More Greens: Stir-Fried Broccoli

This recipe couldn't be much easier, and it's pretty versatile: broccoli is a good accompaniment to almost everything in my opinion. You could probably just add some meat or tofu to this and have a whole main course to serve over rice.

Stir-Fried Broccoli

Basically you take your broccoli (I used this thin-stemmed kind that I can't remember the name of, but you can also use cauliflower, broccoli raab, or a terrifying hybrid I never heard of but Bittman suggests called Broccoflower) and cut the tops into florets, then peel the stems and chop them up. Stems are like the chicken wings of broccoli: so often overlooked, but so clearly the best part. Jacques Pepin agrees, so it's true.

Then you heat up some neutral oil over high heat and throw in the broccoli until it's just starting to brown. Add salt, sugar, and stock, then keep stirring until most of the liquid is evaporated--you end up with a slightly thickened sauce. Add soy sauce, and you're done.

Ate this with a salad and roast chicken parts in ginger scallion sauce (David Chang's recipe, not Bittman's). It was a fast, easy meal that felt more like a feast.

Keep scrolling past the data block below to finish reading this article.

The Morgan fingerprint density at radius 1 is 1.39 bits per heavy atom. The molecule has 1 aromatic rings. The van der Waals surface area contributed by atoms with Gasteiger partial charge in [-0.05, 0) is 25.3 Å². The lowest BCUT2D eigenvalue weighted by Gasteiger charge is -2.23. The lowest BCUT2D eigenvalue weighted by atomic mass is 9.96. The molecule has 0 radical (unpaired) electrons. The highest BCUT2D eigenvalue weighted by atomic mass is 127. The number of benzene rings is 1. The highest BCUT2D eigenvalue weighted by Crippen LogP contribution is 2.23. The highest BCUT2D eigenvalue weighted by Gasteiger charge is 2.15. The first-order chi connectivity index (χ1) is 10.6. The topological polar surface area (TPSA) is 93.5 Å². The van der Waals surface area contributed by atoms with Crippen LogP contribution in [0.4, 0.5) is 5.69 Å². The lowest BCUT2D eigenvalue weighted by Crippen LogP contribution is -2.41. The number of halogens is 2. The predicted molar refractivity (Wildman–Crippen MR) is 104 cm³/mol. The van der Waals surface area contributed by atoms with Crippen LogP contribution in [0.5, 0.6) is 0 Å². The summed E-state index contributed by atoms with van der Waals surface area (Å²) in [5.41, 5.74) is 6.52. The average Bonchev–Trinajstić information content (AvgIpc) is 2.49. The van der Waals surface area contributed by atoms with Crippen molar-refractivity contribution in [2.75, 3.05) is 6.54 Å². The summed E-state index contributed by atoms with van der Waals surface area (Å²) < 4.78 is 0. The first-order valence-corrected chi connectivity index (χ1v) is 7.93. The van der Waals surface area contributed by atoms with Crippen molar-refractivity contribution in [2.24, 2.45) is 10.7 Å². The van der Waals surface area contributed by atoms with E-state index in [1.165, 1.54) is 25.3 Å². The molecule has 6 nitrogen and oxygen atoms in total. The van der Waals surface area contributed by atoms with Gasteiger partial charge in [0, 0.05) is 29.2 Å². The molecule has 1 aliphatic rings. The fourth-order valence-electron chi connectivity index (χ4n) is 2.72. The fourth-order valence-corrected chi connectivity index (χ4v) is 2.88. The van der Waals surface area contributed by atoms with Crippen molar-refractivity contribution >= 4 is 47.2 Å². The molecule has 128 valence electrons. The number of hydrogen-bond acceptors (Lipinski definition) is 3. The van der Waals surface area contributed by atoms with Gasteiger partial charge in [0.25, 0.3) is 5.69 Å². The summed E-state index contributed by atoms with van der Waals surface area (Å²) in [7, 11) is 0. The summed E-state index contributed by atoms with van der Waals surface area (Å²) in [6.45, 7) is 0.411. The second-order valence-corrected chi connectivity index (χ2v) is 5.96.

Friday, January 22, 2010

Still Here: Asian Greens, Chinese Restaurant Style

Sorry, guys. I've been totally MIA lately, I know. It's not my fault! OK, well, it is my fault, but let's just move on.

On Christmas Day my friend Melanie and I observed the time honored Jewish tradition of Chinese food and a movie (Dim sum at Madarin Court on Mott Street and Up In The Air, if you're wondering). Mandarin Court is the place where I discovered how much I love baby bok choy--simply steamed and slathered with a bunch of oyster sauce. It's so good, and there's no reason you wouldn't be able to do it at home.


Sure enough, How To Cook Everything has a recipe for Asian Greens, Chinese Restaurant Style. It suggests using gai lan, but I opted for mustard greens (you can use any kind of Asian greens or broccoli, kale, collards, and the like). Basically you just separate the stems from the leaves, sautee the leaves in some neutral oil until the wilt, put them on a plat, sautee stems, add some water, and toss until the stems are tender. Then add the stems to the aforementioned plate, hit it with a bunch of oyster sauce, and you have pretty much the best preparation of greens possible, and also the easiest. It might not look like much, but it's damn tasty and really good for you.